.... A foreign judgment against a state will be capable of enforcement in England if both of the following conditions are fulfilled: first, that the foreign court would have had jurisdiction if it had applied the United Kingdom rules on sovereign immunity set out in sections 2 to 11 of the [1978 Act], the effect of which is that a state is not immune (inter alia) where it submits to the jurisdiction or where the proceedings relate to a commercial transaction; second, that under United Kingdom law the state is not immune from the processes of execution. Section 31(4) of the 1982 Act gives to judgments against foreign states the benefit of (inter alia) the immunities from execution contained in sections 13 and 14(3), (4) of the 1978 Act; their effect is that there can be no execution against sovereign property without the written consent of the foreign state unless the property is in use or intended for use for commercial purposes.

    Issue 3

    Do the Bonds contain a submission to the jurisdiction of the English court in respect of these proceedings within the meaning of section 2 of the 1978 Act?

  55. Section 2(2) of the 1978 Act varied the law of what was capable of amounting to a submission by a state to the jurisdiction of the English court, as I have described it at paras 9 and 11 above, in that it provided that a state could submit to the jurisdiction by a written agreement prior to any dispute arising. The issue on this appeal is simply whether, on the true construction of the relevant provisions of the bonds, Argentina submitted to the jurisdiction of the English court. The bonds were governed by New York law and that law applies a narrow construction in favour of the state to the construction of a term which is alleged to waive state immunity.

  56. The relevant provisions of the bonds are set out in appendix 3 in two paragraphs. Blair J at paras 32 to 38 of his judgment concluded that the first paragraph contained a submission to the jurisdiction of the English court. Before Aikens LJ, NML relied on the second paragraph as supporting the conclusion that Blair J had drawn from the first. They were, however, unsuccessful, for Aikens LJ ruled that, even when the two paragraphs were read together, they did not constitute a submission to the jurisdiction of the English court.

  57. There was and is a degree of common ground. It is accepted that the judgment of the New York court is a “related judgment”, that is a judgment in “related proceedings”. The issue in relation to the provisions of the first paragraph is whether the following provision constitutes a submission to the jurisdiction of the English court:

    .... the related judgment shall be conclusive and binding upon [Argentina] and may be enforced in any specified court or in any other courts to the jurisdiction of which the republic is or may be subject (the ‘other courts’) by a suit upon such judgment ....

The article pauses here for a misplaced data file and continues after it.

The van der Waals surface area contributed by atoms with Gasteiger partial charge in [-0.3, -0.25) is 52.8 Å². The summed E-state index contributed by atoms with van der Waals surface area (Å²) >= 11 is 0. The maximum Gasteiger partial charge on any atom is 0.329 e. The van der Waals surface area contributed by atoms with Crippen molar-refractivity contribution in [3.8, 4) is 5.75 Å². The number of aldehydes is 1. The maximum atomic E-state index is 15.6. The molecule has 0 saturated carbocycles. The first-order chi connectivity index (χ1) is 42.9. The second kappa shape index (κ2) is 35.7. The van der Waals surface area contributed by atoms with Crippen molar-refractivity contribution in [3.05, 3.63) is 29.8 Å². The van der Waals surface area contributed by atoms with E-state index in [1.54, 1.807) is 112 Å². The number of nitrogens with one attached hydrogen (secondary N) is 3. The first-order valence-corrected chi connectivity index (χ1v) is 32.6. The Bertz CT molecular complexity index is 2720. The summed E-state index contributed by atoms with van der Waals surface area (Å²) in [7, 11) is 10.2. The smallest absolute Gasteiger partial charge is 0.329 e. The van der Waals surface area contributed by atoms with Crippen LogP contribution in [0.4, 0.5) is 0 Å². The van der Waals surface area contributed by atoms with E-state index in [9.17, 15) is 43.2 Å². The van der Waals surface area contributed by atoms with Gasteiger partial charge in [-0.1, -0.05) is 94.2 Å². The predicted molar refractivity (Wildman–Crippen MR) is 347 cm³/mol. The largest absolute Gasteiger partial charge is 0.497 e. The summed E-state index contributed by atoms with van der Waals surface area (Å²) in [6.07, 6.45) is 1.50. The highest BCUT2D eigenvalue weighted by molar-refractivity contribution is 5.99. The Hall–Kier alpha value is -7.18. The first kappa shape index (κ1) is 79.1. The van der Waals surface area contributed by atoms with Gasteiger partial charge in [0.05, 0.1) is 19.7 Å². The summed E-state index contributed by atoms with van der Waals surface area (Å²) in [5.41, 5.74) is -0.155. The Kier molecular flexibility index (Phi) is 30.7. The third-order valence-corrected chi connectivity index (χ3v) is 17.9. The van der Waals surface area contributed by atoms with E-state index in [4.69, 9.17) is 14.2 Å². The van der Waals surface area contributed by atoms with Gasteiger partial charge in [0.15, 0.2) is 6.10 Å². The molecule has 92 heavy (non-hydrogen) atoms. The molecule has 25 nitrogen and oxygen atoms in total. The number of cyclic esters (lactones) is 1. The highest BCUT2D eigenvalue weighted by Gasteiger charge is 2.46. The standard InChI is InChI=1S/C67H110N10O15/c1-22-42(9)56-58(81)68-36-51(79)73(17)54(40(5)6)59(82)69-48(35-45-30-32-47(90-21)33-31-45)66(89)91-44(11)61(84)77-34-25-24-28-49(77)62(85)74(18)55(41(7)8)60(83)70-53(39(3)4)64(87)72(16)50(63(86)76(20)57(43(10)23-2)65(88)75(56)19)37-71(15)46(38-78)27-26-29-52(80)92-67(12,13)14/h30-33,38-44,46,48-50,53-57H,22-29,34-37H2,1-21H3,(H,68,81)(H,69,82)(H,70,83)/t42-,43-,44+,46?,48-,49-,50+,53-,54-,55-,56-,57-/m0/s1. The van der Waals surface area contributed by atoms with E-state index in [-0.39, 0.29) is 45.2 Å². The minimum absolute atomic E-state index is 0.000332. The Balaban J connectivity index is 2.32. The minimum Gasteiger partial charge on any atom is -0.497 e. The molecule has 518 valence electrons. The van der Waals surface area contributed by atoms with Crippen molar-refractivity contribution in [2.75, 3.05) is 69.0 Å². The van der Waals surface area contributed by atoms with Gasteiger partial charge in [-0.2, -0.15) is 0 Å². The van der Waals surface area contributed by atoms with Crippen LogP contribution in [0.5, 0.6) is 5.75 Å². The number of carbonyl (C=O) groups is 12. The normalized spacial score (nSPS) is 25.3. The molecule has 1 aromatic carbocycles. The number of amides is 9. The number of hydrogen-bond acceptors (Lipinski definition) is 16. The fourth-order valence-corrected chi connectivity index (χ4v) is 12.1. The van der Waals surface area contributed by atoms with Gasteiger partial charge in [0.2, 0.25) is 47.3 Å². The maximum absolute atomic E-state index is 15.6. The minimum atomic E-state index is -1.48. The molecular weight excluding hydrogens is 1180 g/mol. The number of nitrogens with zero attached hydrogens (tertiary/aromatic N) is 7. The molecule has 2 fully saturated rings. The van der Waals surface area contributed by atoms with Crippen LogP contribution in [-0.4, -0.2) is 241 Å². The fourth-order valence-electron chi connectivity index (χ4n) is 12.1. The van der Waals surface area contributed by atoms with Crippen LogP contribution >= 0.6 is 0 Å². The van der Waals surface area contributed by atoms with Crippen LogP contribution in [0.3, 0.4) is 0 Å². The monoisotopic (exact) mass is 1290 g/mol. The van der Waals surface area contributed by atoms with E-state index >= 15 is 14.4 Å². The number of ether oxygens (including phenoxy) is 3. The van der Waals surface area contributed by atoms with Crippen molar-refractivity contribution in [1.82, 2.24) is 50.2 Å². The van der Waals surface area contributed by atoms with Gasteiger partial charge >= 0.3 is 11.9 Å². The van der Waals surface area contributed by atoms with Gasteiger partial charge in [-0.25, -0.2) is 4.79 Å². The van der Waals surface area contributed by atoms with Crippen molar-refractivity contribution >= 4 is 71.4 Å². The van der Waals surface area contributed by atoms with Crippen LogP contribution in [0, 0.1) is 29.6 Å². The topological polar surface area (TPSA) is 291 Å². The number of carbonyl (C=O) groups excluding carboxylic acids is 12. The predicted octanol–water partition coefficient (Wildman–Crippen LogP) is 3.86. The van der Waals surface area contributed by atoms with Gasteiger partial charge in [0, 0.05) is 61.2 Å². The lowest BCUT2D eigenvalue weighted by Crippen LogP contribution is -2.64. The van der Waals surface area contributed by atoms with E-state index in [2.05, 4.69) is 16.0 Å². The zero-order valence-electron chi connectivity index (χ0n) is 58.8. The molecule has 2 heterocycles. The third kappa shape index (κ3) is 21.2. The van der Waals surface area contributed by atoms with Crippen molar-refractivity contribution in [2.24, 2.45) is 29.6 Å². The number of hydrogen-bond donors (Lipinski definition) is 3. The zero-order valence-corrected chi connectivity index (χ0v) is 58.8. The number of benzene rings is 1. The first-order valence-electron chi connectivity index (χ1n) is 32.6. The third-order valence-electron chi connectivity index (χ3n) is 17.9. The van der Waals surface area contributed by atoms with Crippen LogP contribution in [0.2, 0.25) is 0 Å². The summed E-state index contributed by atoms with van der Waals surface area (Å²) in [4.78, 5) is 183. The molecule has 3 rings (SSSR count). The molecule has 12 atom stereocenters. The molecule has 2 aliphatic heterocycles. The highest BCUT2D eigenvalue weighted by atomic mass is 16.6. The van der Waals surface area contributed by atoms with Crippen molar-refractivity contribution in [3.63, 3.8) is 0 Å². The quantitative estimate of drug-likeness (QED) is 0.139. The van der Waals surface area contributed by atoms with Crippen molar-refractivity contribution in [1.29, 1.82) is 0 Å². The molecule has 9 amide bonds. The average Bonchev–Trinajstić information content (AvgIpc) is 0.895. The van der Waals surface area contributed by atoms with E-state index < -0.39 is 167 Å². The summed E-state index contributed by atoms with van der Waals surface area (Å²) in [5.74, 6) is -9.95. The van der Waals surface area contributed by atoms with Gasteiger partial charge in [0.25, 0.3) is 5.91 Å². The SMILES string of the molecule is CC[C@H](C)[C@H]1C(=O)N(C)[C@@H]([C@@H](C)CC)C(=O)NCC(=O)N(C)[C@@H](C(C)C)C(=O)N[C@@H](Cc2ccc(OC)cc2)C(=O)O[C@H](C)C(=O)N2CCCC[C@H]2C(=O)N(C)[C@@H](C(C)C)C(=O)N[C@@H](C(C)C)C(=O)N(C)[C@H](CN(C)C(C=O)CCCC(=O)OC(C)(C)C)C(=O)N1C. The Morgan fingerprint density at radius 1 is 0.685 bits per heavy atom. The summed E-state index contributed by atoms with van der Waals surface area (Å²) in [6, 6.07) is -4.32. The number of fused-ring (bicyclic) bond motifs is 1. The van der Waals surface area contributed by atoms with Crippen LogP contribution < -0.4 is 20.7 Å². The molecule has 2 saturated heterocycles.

58. Blair J considered at para 38 that this provision constituted a submission to the jurisdiction of the English court inasmuch as

    Argentina unambiguously agreed that a final judgment on the bonds in New York should be enforceable against Argentina in other courts in which it might be amenable to a suit on the judgment.

  59. Aikens LJ did not agree. He held at para 101 that the agreement that the New York judgment could be enforced in any courts to the jurisdiction “of which Argentina is or may be subject by a suit upon such judgment” was neither a waiver of jurisdiction nor a submission to the jurisdiction of the English court. I do not follow this reasoning. It seems to rob the provision of all effect. Blair J held that this agreement was more than a mere waiver, and I agree. If a state waives immunity it does no more than place itself on the same footing as any other person. A waiver of immunity does not confer jurisdiction where, in the case of another defendant, it would not exist. If, however, state immunity is the only bar to jurisdiction, an agreement to waive immunity is tantamount to a submission to the jurisdiction. In this case Argentina agreed that the New York judgment could be enforced by a suit upon the judgment in any court to the jurisdiction of which, absent immunity, Argentina would be subject. It was both an agreement to waive immunity and an express agreement that the New York judgment could be sued on in any country that, state immunity apart, would have jurisdiction. England is such a country, by reason of what, at the material time, was CPR 6.20(9). The provision in the first paragraph constituted a submission to the jurisdiction of the English courts.